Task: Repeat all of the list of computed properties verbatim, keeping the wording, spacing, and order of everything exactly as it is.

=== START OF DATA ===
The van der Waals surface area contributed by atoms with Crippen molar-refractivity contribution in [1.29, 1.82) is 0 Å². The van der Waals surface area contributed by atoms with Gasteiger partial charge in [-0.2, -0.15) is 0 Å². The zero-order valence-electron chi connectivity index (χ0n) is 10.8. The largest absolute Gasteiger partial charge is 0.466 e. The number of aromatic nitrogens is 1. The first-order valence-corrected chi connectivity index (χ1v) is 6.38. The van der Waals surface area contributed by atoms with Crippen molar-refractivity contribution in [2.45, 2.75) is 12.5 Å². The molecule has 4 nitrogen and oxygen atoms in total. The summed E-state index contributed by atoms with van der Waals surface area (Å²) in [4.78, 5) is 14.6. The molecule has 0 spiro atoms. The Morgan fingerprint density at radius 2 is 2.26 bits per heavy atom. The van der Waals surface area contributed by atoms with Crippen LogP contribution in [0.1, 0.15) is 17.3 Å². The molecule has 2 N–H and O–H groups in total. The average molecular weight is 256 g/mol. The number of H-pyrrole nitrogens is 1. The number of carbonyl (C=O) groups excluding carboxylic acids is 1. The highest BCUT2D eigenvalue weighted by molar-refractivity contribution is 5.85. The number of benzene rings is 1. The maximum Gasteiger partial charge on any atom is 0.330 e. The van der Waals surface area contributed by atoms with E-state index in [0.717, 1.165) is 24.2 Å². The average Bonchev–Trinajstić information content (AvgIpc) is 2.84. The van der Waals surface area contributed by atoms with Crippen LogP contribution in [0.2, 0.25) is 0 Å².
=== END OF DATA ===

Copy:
The van der Waals surface area contributed by atoms with Crippen molar-refractivity contribution in [1.29, 1.82) is 0 Å². The van der Waals surface area contributed by atoms with Gasteiger partial charge in [-0.2, -0.15) is 0 Å². The zero-order valence-electron chi connectivity index (χ0n) is 10.8. The largest absolute Gasteiger partial charge is 0.466 e. The number of aromatic nitrogens is 1. The first-order valence-corrected chi connectivity index (χ1v) is 6.38. The van der Waals surface area contributed by atoms with Crippen molar-refractivity contribution in [2.45, 2.75) is 12.5 Å². The molecule has 4 nitrogen and oxygen atoms in total. The summed E-state index contributed by atoms with van der Waals surface area (Å²) in [4.78, 5) is 14.6. The molecule has 0 spiro atoms. The Morgan fingerprint density at radius 2 is 2.26 bits per heavy atom. The van der Waals surface area contributed by atoms with Crippen LogP contribution in [0.1, 0.15) is 17.3 Å². The molecule has 2 N–H and O–H groups in total. The average molecular weight is 256 g/mol. The number of H-pyrrole nitrogens is 1. The number of carbonyl (C=O) groups excluding carboxylic acids is 1. The highest BCUT2D eigenvalue weighted by molar-refractivity contribution is 5.85. The number of benzene rings is 1. The maximum Gasteiger partial charge on any atom is 0.330 e. The van der Waals surface area contributed by atoms with E-state index in [0.717, 1.165) is 24.2 Å². The average Bonchev–Trinajstić information content (AvgIpc) is 2.84. The van der Waals surface area contributed by atoms with Crippen LogP contribution in [0.2, 0.25) is 0 Å².